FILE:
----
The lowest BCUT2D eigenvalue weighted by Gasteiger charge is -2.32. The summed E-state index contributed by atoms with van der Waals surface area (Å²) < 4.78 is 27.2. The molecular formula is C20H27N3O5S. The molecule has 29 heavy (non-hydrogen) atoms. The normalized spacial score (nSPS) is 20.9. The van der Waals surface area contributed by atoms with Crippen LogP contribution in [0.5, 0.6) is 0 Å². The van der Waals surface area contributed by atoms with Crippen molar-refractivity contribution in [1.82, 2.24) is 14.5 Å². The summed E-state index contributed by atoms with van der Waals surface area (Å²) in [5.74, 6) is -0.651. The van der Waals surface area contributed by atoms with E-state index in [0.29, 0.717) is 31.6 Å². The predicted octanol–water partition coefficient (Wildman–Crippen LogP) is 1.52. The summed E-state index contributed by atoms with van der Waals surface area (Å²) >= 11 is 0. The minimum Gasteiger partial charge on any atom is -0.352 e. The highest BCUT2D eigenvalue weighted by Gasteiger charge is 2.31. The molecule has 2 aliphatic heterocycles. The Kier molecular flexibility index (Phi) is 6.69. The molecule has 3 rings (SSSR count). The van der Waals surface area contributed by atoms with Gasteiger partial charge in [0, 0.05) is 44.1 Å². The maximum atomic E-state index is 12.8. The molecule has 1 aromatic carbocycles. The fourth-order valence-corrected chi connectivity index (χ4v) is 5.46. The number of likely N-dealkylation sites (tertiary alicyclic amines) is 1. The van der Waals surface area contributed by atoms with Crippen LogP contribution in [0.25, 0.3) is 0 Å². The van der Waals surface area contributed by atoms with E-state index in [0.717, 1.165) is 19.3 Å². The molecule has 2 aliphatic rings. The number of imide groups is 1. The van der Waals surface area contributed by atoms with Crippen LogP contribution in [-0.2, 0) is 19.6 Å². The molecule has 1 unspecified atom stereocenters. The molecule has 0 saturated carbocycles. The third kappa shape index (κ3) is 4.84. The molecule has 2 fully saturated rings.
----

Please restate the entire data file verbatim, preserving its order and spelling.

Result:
The lowest BCUT2D eigenvalue weighted by Gasteiger charge is -2.32. The summed E-state index contributed by atoms with van der Waals surface area (Å²) < 4.78 is 27.2. The molecular formula is C20H27N3O5S. The molecule has 29 heavy (non-hydrogen) atoms. The normalized spacial score (nSPS) is 20.9. The van der Waals surface area contributed by atoms with Crippen LogP contribution in [0.5, 0.6) is 0 Å². The van der Waals surface area contributed by atoms with Crippen molar-refractivity contribution in [1.82, 2.24) is 14.5 Å². The summed E-state index contributed by atoms with van der Waals surface area (Å²) in [5.74, 6) is -0.651. The van der Waals surface area contributed by atoms with E-state index in [0.29, 0.717) is 31.6 Å². The predicted octanol–water partition coefficient (Wildman–Crippen LogP) is 1.52. The summed E-state index contributed by atoms with van der Waals surface area (Å²) >= 11 is 0. The minimum Gasteiger partial charge on any atom is -0.352 e. The highest BCUT2D eigenvalue weighted by Gasteiger charge is 2.31. The molecule has 2 aliphatic heterocycles. The Kier molecular flexibility index (Phi) is 6.69. The molecule has 3 rings (SSSR count). The van der Waals surface area contributed by atoms with Gasteiger partial charge in [0, 0.05) is 44.1 Å². The maximum atomic E-state index is 12.8. The molecule has 1 aromatic carbocycles. The fourth-order valence-corrected chi connectivity index (χ4v) is 5.46. The number of likely N-dealkylation sites (tertiary alicyclic amines) is 1. The van der Waals surface area contributed by atoms with Crippen LogP contribution in [0.25, 0.3) is 0 Å². The van der Waals surface area contributed by atoms with E-state index in [0.717, 1.165) is 19.3 Å². The molecule has 2 aliphatic rings. The number of imide groups is 1. The van der Waals surface area contributed by atoms with Crippen LogP contribution in [-0.2, 0) is 19.6 Å². The molecule has 1 unspecified atom stereocenters. The molecule has 0 saturated carbocycles. The third kappa shape index (κ3) is 4.84. The molecule has 2 fully saturated rings.